Forward Justice not only works on the defensive, but also on the offensive to catalyze success for social movements and to bring litigation that expands democratic opportunities for people affected by injustice. In addition to fighting to make the promise of the Voting Rights Act real on behalf of organizations like the N.C. NAACP, the legal and strategy center is working to secure voting rights for formerly incarcerated people and the organizations that support them, namely in the N.C. Superior Court case Community Success Initiative v. Moore.

In Community Success Initiative v. Moore, plaintiffs seek to restore the right to vote and give a voice to nearly 60,000 people in the state currently unlawfully denied that right based on past felony conviction. This case is a step forward in the long fight to uproot and overturn the impact of North Carolina's history of racially motivated voter disenfranchisement efforts.

"It also represents an historic offensive effort to advance justice by expanding who is included in the 'we' of 'We, the people,' so it opens up access to the ballot to more voices," said Swain.

Community Success Initiative v. Moore was filed in November 2019 by a legal team that includes Forward Justice, Arnold & Porter and Protect Democracy, and is seeking to grant individuals with prior felony convictions the right to vote during the time in which they are living in a community, but continue to be under probation and post-release supervision.

In North Carolina, people who have been convicted of a felony lose their right to vote not only during any period of incarceration, but during the entirety of any state-imposed probationary period.

Burton is an expert witness in the case and wrote a 95-page report assessing the history and intent underlying the North Carolina constitutional provision and statutes disenfranchising persons convicted of crimes.

Based on 49 years of work as a historian, Burton is of the opinion felony disenfranchisement in North Carolina "mirrors and intersects with the disenfranchisement of Black voters throughout the state's history."

In his report he states, "As Black political activism threatened the power of the white ruling elite, legislators turned not only to felony disenfranchisement, but also to segregation, suffrage restrictions, and other measures designed to break the political and economic power of Black communities. While felony disenfranchisement was primarily used as a barrier to Black political activism, it also served to restrict the citizenship rights of all economically disadvantaged North Carolinians. Felony disenfranchisement restricted the voting rights of economically disadvantaged North Carolinians beginning in 1776 and continuing to the present. Reformers, from the 1870s to the 1970s, recognized that disenfranchising people who committed felonies would disproportionately impact working class North Carolinians who could ill-afford the expense of having their citizenship rights restored."

"There is no doubt that in North Carolina's history, felony disenfranchisement legislation was enacted by legislators as a way to keep African Americans from voting and participating in democracy," said Burton, who noted literacy tests, poll taxes, redistricting and violence were also tactics employed throughout history to thwart or silence Black voters.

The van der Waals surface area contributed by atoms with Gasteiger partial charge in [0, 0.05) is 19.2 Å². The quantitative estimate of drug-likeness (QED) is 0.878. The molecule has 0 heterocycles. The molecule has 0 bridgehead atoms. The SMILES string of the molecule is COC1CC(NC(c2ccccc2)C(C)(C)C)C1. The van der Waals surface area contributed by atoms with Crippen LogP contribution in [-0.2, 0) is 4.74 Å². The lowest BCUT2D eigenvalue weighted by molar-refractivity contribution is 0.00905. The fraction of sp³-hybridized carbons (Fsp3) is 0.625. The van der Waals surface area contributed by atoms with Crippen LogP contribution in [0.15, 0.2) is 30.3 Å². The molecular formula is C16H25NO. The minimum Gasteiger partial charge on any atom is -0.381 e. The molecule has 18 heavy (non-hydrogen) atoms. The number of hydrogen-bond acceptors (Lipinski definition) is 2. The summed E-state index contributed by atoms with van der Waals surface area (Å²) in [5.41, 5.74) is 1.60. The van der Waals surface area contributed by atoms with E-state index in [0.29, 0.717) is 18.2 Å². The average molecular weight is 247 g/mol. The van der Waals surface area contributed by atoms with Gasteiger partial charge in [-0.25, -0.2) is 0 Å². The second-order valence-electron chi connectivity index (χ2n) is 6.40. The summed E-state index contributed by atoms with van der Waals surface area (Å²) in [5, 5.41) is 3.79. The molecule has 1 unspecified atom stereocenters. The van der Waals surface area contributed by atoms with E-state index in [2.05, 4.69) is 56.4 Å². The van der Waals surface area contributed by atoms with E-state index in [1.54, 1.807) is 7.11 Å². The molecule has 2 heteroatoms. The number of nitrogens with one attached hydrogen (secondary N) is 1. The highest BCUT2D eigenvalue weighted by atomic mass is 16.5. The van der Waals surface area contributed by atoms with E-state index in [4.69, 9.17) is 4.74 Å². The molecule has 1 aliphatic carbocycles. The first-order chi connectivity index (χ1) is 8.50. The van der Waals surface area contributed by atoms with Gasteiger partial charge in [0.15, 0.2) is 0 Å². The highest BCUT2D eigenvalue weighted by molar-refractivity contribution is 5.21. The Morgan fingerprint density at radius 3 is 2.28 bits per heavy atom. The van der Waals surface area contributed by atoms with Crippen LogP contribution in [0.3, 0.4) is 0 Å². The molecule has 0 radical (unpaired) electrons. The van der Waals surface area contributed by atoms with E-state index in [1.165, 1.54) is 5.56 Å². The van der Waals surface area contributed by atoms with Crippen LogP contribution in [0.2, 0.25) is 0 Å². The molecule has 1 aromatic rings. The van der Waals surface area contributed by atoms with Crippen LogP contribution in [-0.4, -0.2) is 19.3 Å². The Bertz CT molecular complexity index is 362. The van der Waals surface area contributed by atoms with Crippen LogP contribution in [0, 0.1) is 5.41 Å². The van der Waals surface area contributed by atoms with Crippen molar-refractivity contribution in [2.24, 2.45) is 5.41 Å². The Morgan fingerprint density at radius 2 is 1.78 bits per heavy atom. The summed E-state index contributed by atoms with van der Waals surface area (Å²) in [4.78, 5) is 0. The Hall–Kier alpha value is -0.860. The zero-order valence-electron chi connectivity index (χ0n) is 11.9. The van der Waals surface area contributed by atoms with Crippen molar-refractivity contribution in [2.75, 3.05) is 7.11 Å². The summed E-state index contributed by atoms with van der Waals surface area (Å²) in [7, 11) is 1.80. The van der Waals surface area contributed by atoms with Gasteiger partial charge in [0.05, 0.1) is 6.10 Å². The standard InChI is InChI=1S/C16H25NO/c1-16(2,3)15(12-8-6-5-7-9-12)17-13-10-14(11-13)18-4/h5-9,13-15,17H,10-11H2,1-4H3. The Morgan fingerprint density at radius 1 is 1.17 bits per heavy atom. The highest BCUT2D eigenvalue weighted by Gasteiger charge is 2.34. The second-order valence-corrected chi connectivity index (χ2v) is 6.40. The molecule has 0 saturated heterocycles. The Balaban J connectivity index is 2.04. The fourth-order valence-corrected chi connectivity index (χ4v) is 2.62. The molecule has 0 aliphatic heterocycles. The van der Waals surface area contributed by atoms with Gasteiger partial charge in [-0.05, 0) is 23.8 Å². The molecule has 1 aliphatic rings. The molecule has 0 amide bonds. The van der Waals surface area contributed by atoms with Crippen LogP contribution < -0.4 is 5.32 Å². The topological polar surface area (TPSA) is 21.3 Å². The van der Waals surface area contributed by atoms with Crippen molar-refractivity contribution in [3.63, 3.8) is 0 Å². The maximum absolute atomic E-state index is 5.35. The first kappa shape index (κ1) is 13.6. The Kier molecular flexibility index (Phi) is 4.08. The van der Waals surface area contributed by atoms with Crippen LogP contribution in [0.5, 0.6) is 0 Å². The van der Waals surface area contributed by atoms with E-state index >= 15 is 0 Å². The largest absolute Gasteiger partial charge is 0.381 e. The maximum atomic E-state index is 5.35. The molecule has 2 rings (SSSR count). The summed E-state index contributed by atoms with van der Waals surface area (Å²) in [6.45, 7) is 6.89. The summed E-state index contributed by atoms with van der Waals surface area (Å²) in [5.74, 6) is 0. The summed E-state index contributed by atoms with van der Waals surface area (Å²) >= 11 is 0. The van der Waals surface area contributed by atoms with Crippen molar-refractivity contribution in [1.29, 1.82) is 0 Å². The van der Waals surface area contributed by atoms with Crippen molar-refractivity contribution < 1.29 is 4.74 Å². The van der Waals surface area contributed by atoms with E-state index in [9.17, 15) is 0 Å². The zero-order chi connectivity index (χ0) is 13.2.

Today, African Americans make up 34 percent of the prison population despite accounting for only 13 percent of the U.S. population and are incarcerated at five times the rate as white Americans. In North Carolina, expert reports submitted in the case show although black people constitute 21 percent of the voting age population, they represent 42 percent of the people disenfranchised while on probation, parole, or post-release supervision.

In 44 counties, today, the disenfranchisement rate for black people is more than three times the rate of the white population.

"Limiting access to the ballot to any group is the antithesis of an inclusive democracy. This case, led by courageous plaintiffs and organizations like CSI, Wash Away Unemployment, Justice Served, and the N.C. NAACP, represents an opportunity to unlock the right to vote for nearly 60,000 people who are currently denied the right to vote by the state of North Carolina due to past criminal convictions, who should not be," said Swain.

Alongside the legal efforts to unlock the vote, Forward Justice works with the N.C. Second Chance Alliance to counteract these current harms of the law by conducting outreach efforts targeted at low-propensity voters; especially those who have been previously disenfranchised by existing laws.

Community events are used to provide valuable information and guidance on the somewhat complex task of determining voter eligibility under the current felony disenfranchisement laws.

"Closing voter participation gaps and uncovering the barriers to doing so has been a focus of the Second Chance Alliance. It's by organizing community outreach events for voter registration and education that we demonstrate the importance of community engagement in voting rights restoration work," said Portia Bright Pittman, Community Organizer for the Pitt County Chapter of the N.C. Second Chance Alliance. "In order to see the change it must come from all of us, not just some of us, standing up and voting for policies that will not threaten the lives and livelihoods of those who helped build this nation."

The plaintiffs in CSI v. Moore have requested swift relief in an effort to ensure that thousands in the state do not have their voices unconstitutionally denied in the coming November election. The hearing date is set for Aug. 19, the same month as the anniversary of the original passage of the Voting Rights Act of 1965.

This article was written for our sponsor, Forward Justice.